US5702936A (en) * 1993-05-27 1997-12-30 Icos Corporation Cyclic GMP-binding, cyclic GMP-specific phosphodiesterase materials and methods
US5851784A (en) * 1994-12-23 1998-12-22 Celltech Therapeutics, Limited Human phosphodiesterase type IVC, and its production and use
US5798246A (en) * 1996-03-25 1998-08-25 Incyte Pharmaceuticals, Inc. Cyclic nucleotide phosphodiesterase

Non-Patent Citations (18)

* Cited by examiner, † Cited by third party
Title
Beavo (1995), "Cyclic Nucleotide Phosphodiesterases: Functional Implications of Multiple Isoforms", Physiological Reviews 75(4):725-748.
Beavo (1995), Cyclic Nucleotide Phosphodiesterases: Functional Implications of Multiple Isoforms , Physiological Reviews 75 ( 4 ):725 748. *
Bloom et al. (1996), "Identification and Tissue-Specific Expression of PDE7 Phosphodiesterase Splice Variants", Proc. Natl. Acad. Sci. USA 93:14188-14192.
Bloom et al. (1996), Identification and Tissue Specific Expression of PDE7 Phosphodiesterase Splice Variants , Proc. Natl. Acad. Sci. USA 93 :14188 14192. *
Bloom, T., et al., "Identification and tissue-specific expression of PDE7 phosphodiesterase splice variants," Proceedings of the National Academy of Sciences, USA, vol. 93, pp. 14188-14192, Nov. 1996.
Bloom, T., et al., Identification and tissue specific expression of PDE7 phosphodiesterase splice variants, Proceedings of the National Academy of Sciences, USA, vol. 93, pp. 14188 14192, Nov. 1996. *
DNA Blast Analysis Against NUC, PrevPatent Databases. *
Han et al. (1997), "Alternative Splicing of the High Affinity cAMP-Specific Phosphodiesterase (PDE7A) mRNA in Human Skeletal Muscle and Heart", The Journal of Biological Chemistry 272 (26):16152-16157.
Han et al. (1997), Alternative Splicing of the High Affinity cAMP Specific Phosphodiesterase (PDE7A) mRNA in Human Skeletal Muscle and Heart , The Journal of Biological Chemistry 272 ( 26 ):16152 16157. *
Houslay et al. (1997), "Tailoring cAMP-Signalling Responses Through Isoform Multiplicity", TiBS 22:217:224.
Houslay et al. (1997), Tailoring cAMP Signalling Responses Through Isoform Multiplicity , TiBS 22 :217:224. *
ID CN7A HUMAN, Jun. 1993. *
ID CN7A-- HUMAN, Jun. 1993.
ID CN7A MOUSE, Nov. 1996. *
ID CN7A-- MOUSE, Nov. 1996.
Michaeli, Tamar, et al., "Isolation and Characterization of a Previously Undetected Human cAMP Phosphodiesterase by Complementation of cAMP Phosphodiesterase-deficient Saccharomyces cervisiae," The Journal Of Biological Chemistry, vol. 268, No. 17, pp. 12, Jun. 1993.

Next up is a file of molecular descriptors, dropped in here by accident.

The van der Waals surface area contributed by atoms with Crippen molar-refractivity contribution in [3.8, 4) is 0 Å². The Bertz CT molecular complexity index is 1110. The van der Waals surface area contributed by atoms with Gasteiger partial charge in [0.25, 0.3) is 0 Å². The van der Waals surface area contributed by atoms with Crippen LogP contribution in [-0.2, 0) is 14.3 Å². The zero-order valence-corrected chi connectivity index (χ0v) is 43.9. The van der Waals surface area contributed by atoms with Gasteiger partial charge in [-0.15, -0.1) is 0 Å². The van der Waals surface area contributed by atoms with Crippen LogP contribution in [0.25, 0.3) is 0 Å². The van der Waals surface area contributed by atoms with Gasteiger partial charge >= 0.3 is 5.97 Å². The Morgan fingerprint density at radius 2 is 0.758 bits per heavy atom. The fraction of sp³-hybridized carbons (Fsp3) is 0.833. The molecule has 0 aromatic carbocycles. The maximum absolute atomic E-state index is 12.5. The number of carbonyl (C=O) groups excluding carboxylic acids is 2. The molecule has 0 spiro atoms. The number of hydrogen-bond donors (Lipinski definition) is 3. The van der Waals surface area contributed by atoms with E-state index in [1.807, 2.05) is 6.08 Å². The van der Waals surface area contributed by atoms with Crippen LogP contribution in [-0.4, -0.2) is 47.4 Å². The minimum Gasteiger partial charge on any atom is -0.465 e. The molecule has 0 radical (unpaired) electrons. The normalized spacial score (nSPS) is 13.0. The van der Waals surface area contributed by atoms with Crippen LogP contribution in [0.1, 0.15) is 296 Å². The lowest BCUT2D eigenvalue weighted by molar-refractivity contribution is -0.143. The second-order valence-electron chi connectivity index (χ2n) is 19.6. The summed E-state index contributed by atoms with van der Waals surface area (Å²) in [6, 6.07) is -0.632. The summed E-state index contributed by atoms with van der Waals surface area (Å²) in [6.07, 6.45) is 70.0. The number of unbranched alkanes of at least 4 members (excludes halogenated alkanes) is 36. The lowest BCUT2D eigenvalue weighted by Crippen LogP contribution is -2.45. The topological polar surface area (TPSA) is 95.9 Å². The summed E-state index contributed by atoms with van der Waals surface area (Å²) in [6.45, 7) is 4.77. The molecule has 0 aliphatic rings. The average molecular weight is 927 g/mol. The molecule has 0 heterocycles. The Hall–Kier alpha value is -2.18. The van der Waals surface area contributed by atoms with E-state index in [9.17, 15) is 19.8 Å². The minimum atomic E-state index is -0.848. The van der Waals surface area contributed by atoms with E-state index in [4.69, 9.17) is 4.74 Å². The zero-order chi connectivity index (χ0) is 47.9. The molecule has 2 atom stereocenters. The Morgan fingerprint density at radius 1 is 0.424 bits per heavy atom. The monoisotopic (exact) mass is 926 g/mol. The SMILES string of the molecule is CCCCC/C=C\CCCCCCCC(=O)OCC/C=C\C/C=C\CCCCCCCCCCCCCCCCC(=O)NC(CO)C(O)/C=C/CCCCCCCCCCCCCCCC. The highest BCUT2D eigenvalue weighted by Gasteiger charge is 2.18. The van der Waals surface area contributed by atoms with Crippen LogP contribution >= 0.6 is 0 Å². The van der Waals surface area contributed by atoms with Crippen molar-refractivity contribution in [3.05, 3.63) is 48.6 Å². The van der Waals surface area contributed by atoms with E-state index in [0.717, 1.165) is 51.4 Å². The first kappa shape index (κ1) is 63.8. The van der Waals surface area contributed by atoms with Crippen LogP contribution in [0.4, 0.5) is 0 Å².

Michaeli, Tamar, et al., Isolation and Characterization of a Previously Undetected Human cAMP Phosphodiesterase by Complementation of cAMP Phosphodiesterase deficient Saccharomyces cervisiae , The Journal Of Biological Chemistry, vol. 268, No. 17, pp. 12, Jun. 1993. *
Protein Blast Analysis Against PNU, Patent Databases. *

Cited By (37)

* Cited by examiner, † Cited by third party
Publication number Priority date Publication date Assignee Title
US7091024B2 (en) 1998-12-23 2006-08-15 Pfizer Inc. Enzyme PDE XVI
US8119148B2 (en) * 1999-12-20 2012-02-21 Novartis Pharmaceuticals Corporation Suspension comprising oxcarbazepine
US20030004155A1 (en) * 1999-12-20 2003-01-02 Juergen Sigg Pharmaceutical compositions
US6500628B1 (en) * 2000-05-25 2002-12-31 Millennium Pharmaceuticals, Inc. Nucleic acid molecules encoding human kinase and phosphatase homologues and uses therefor
US20050202478A1 (en) * 2000-06-22 2005-09-15 Incyte Corporation Phosphodiesterases
US20030143588A1 (en) * 2000-06-22 2003-07-31 Incyte Genomics, Inc. Phosphodiesterases
US20040054138A1 (en) * 2001-06-21 2004-03-18 Thornton Michael B. Phosphodiesterases
US20030158133A1 (en) * 2001-08-01 2003-08-21 Movsesian Matthew A. Isoform-selective inhibitors and activators of PDE3 cyclic nucleotide phosphodiesterases
US8722866B2 (en) 2001-08-01 2014-05-13 The United States Of America, As Represented By The Department Of Veterans Affairs Isoform-selective inhibitors and activators of PDE3 cyclic nucleotide phosphodiesterases